Hidden in a bend of the Mississippi River just south of New Orleans, 29 concrete bunkers lie on a grid of dirt and grass roads. Some hold remnants from the past—40-year-old gas masks and biohazard signs still hang on a wall. Most of them have been abandoned for decades. But inside two of those bunkers, 15 million fish eyes stare at the walls through the glass of their jars. This is the Royal D. Suttkus Fish Collection, the largest collection of preserved fish in the world, and almost no one knows it exists.
In the Type Room, Dr. Henry Bart—curator of the collection and director of the Tulane Biodiversity Research Institute (TUBRI, which houses the collection)—shows me the rare fish.
It is a small room, maybe the size of a car, but it is the most important room of the institution because it’s where the holotypes and paratypes are kept. “These are the most important specimens because they bear the names, so if there’s any doubt about what a species is, these are what you consult,” Bart says. Here is the famous pocket shark, a small deep-water marine shark found just a few years ago in the Gulf of Mexico—only the second one known to exist in the world. Here is a harelip sucker collected in 1893. It’s been extinct since that year. The tail fins have eroded off, and I can see its brain. Here is the oldest fish in the collection—a shiny minnow collected in Italy in 1838.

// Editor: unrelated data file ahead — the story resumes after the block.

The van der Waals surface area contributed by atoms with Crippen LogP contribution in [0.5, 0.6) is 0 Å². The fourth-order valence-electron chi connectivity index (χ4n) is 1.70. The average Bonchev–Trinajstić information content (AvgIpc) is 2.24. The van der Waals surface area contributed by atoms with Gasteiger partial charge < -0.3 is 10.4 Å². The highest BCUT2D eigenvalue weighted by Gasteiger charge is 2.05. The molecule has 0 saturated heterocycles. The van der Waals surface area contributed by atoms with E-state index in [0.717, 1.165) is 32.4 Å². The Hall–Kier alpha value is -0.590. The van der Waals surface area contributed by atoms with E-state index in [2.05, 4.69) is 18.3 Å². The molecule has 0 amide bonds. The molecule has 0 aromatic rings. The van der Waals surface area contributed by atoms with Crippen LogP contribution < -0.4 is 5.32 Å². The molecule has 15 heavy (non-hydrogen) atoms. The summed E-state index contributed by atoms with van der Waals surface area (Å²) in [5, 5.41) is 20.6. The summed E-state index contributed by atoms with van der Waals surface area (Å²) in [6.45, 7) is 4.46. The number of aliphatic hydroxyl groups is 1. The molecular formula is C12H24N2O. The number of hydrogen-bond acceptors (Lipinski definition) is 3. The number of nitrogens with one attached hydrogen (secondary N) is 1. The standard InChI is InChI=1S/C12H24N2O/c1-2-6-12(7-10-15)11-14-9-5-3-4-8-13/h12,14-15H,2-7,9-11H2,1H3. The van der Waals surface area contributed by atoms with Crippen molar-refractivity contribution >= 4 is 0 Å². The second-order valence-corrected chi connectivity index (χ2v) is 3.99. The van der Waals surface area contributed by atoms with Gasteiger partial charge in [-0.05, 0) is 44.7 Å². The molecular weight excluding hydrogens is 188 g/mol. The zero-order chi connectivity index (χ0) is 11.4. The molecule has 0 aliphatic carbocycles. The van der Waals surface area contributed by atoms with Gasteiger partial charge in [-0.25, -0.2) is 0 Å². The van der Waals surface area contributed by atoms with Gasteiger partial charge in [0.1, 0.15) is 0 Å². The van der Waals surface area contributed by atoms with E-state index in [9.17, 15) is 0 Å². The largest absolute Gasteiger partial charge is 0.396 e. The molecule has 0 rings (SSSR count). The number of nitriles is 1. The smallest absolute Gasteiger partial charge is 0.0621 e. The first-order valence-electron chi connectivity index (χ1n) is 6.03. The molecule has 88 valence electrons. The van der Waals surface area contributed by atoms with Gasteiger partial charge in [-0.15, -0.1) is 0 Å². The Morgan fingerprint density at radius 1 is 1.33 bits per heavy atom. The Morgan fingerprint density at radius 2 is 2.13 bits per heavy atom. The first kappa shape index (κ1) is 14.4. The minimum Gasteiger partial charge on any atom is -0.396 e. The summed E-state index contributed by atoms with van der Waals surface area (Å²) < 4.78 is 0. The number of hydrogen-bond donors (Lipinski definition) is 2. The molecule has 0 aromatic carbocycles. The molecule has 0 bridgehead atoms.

As Bart picks up jars of fish, the species’ names roll off his tongue as if he grew up fluent in Latin. “We keep these specimens here because we’re trying to protect them from fire…We have to keep a lot of protections in place,” he says. We are surrounded by cinder block—a fortified vault in a hurricane-proof, tornado-proof, bomb-proof, and camouflaged mausoleum. In the main room down the hall, rows and rows of sea-green shelves hold over seven million other fish.